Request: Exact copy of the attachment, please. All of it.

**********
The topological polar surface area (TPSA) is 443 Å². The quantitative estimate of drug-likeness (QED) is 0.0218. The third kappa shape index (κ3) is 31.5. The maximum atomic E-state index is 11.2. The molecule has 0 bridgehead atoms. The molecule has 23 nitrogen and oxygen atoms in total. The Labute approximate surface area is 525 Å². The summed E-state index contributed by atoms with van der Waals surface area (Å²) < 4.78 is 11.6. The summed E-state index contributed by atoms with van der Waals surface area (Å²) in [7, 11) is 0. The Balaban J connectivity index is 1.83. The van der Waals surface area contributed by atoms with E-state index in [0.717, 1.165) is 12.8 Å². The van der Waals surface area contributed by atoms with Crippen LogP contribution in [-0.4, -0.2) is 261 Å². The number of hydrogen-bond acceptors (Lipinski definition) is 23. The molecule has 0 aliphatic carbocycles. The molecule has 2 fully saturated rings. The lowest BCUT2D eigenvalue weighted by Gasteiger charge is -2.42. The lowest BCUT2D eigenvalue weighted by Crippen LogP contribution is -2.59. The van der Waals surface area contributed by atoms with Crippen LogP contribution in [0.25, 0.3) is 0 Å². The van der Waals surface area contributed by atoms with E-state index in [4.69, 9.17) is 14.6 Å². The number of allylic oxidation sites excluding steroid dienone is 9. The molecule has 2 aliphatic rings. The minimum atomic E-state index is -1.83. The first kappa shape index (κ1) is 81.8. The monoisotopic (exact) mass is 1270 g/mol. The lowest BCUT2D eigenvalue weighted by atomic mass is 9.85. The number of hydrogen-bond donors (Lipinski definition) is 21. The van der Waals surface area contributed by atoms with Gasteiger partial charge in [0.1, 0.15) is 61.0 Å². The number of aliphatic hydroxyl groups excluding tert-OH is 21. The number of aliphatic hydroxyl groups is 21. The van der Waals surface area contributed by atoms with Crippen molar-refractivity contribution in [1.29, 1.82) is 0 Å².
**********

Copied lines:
The topological polar surface area (TPSA) is 443 Å². The quantitative estimate of drug-likeness (QED) is 0.0218. The third kappa shape index (κ3) is 31.5. The maximum atomic E-state index is 11.2. The molecule has 0 bridgehead atoms. The molecule has 23 nitrogen and oxygen atoms in total. The Labute approximate surface area is 525 Å². The summed E-state index contributed by atoms with van der Waals surface area (Å²) < 4.78 is 11.6. The summed E-state index contributed by atoms with van der Waals surface area (Å²) in [7, 11) is 0. The Balaban J connectivity index is 1.83. The van der Waals surface area contributed by atoms with E-state index in [0.717, 1.165) is 12.8 Å². The van der Waals surface area contributed by atoms with Crippen LogP contribution in [-0.4, -0.2) is 261 Å². The number of hydrogen-bond acceptors (Lipinski definition) is 23. The molecule has 0 aliphatic carbocycles. The molecule has 2 fully saturated rings. The lowest BCUT2D eigenvalue weighted by Gasteiger charge is -2.42. The lowest BCUT2D eigenvalue weighted by Crippen LogP contribution is -2.59. The van der Waals surface area contributed by atoms with Crippen LogP contribution in [0.25, 0.3) is 0 Å². The van der Waals surface area contributed by atoms with E-state index in [4.69, 9.17) is 14.6 Å². The number of allylic oxidation sites excluding steroid dienone is 9. The molecule has 2 aliphatic rings. The minimum atomic E-state index is -1.83. The first kappa shape index (κ1) is 81.8. The monoisotopic (exact) mass is 1270 g/mol. The lowest BCUT2D eigenvalue weighted by atomic mass is 9.85. The number of hydrogen-bond donors (Lipinski definition) is 21. The van der Waals surface area contributed by atoms with Gasteiger partial charge in [0.1, 0.15) is 61.0 Å². The number of aliphatic hydroxyl groups excluding tert-OH is 21. The number of aliphatic hydroxyl groups is 21. The van der Waals surface area contributed by atoms with Crippen molar-refractivity contribution in [1.29, 1.82) is 0 Å².